Travel 2013. Day 15 (2) Calatañazor

Wed. May 1. 2013. Day 15 (2). Calatañazor.
See Travel Itinerary for a rationale of this trip, a who’s who of those travelling, and our itinerary. 

El Burgo de O. Brass band in the Plaza Mayor

As we left our hotel in El Burgo de Osma for Calatañazor, we saw a brass band playing their way up the Calle Mayor and through the Plaza Mayor accompanied by some townspeople.  They were celebrating a local saint and heading for the church where his statue is kept.

There were dark clouds in sky as we left El Burgo de O, but there was enough blue to convince us that it wouldn’t rain.

Calatañazor is only about 30 kilometres/ 18 miles from El Burgo de O, just off the N 122 to Soria. It’s an ancient village, the name deriving from the Arabic Qalat al-Nusur, Castle of the Vultures, which still ride the thermals in these parts.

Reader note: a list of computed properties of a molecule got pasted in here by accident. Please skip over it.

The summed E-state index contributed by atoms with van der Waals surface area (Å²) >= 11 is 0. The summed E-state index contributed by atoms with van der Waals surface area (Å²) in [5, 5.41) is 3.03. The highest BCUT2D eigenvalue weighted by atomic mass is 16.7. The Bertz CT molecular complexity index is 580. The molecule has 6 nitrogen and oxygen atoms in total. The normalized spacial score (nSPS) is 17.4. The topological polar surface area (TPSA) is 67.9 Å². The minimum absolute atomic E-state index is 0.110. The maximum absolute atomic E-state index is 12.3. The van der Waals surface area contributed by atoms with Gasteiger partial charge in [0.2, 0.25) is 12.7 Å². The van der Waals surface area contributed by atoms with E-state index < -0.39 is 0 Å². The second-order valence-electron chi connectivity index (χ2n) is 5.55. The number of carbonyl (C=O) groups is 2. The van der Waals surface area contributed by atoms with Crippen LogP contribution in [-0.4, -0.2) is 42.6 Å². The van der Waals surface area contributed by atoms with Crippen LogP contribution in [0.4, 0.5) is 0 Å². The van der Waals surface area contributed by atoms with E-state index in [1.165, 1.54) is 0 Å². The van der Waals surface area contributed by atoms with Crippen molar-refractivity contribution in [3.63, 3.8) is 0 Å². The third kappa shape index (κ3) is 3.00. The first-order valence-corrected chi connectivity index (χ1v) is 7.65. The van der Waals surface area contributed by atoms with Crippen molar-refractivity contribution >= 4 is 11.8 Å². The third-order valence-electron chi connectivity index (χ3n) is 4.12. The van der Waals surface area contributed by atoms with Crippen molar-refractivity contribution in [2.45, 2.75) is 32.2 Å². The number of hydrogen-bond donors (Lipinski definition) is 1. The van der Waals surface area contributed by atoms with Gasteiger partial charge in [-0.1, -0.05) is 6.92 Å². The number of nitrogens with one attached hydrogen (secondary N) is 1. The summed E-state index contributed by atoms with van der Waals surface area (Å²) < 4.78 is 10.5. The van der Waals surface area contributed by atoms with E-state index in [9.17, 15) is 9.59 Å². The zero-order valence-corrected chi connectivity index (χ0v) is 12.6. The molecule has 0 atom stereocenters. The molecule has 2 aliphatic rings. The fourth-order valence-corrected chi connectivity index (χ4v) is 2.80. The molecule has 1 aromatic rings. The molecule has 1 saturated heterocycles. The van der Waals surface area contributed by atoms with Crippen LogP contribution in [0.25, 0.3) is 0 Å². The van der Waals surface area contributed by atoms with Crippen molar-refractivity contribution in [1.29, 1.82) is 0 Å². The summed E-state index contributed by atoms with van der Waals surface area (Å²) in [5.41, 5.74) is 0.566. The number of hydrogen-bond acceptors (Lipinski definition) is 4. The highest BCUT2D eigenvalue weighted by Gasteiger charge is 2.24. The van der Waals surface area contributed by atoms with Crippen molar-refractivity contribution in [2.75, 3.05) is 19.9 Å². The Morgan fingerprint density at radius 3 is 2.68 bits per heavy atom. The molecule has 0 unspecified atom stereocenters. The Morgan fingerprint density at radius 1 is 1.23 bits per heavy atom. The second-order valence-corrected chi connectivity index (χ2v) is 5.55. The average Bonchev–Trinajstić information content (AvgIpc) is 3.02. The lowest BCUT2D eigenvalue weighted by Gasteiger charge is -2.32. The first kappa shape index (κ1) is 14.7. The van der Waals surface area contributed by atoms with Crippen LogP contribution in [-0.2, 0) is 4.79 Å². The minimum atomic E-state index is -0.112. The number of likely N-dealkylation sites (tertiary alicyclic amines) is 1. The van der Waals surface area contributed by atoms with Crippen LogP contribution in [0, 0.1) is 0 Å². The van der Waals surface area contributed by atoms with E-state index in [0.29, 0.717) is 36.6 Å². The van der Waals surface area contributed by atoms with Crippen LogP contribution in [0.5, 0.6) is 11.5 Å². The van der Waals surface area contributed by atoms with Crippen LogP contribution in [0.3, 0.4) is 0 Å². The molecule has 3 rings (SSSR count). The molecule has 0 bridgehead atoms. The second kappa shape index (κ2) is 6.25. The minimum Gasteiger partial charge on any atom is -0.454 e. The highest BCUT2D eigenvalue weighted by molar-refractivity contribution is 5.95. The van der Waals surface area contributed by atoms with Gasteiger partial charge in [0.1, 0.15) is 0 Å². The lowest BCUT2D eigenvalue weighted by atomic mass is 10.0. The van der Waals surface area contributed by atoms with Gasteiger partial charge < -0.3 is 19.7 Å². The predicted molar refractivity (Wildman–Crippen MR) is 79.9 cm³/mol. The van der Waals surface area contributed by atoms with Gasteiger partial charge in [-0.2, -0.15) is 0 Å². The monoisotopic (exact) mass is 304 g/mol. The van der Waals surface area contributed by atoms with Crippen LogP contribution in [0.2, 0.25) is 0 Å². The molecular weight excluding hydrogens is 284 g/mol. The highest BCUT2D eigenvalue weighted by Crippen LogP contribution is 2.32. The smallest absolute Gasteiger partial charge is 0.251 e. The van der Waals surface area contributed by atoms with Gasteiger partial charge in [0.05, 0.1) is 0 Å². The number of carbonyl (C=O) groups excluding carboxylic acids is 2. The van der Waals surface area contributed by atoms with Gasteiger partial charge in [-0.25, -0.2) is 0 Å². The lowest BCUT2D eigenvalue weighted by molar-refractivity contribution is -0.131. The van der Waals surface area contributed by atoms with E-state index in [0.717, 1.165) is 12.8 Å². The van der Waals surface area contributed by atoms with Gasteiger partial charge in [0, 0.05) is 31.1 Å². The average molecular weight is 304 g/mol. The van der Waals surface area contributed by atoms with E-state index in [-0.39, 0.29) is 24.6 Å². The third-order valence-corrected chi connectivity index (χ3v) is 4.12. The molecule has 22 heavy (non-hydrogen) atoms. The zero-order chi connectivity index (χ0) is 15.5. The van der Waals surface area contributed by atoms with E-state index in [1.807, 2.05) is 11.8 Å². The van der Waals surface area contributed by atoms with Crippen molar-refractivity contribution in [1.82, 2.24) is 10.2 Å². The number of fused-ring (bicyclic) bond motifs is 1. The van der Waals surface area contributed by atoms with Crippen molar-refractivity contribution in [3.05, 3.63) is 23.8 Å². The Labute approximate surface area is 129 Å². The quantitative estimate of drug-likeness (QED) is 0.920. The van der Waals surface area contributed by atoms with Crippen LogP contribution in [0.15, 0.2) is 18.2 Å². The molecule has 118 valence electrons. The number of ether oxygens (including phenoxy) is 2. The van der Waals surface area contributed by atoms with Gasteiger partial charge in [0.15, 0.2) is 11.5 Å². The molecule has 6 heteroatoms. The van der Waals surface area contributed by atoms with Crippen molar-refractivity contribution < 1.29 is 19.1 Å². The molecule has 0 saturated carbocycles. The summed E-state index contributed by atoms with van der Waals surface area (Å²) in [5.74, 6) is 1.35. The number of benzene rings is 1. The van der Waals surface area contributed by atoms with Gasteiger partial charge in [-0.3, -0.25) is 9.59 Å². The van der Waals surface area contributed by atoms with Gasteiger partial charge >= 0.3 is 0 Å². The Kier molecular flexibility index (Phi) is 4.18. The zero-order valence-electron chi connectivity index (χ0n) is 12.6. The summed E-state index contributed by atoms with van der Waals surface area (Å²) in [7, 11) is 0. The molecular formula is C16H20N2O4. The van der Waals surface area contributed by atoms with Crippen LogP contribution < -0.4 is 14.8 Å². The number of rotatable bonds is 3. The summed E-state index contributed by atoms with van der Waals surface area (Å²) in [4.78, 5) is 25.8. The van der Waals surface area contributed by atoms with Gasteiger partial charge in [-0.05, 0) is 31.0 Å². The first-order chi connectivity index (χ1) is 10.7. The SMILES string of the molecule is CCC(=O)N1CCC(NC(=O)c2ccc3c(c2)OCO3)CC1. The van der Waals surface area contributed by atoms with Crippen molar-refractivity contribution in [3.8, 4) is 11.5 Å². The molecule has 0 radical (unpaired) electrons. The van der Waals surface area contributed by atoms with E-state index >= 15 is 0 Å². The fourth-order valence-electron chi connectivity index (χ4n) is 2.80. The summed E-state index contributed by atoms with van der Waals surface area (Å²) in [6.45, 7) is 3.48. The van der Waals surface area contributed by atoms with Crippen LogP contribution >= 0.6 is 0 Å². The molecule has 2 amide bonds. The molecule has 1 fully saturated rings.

The narrow road off the N 122 curved steeply down through evergreen woods and once down in the valley we could make out the ochre-coloured village camouflaged on a high spur ahead of us. We parked at the bottom of the hill, near the ancient Ermita (Hermitage) de la Soledad, although you can drive up to a parking lot near the castle.

We walked up a fairly steep, winding road under a cliff and, once around the cliff, found ourselves climbing the cobble-stoned main street (Calle Mayor).

Looking up the main street

The houses –some dilapidated and tilting— were made of clay and rough stone with exposed beams; further up we passed under crooked wooden arcades.

Looking down main street.

We walked slowly, taking in the medieval atmosphere. Not surprisingly Calatañazor has been the location for several movies/ films (probably the most famous is Orson Welles’s Chimes at Midnight, based on Shakespeare’s character Sir John Falstaff).

Rollo/picota. Used to display names of criminals, or used as territorial marker for a community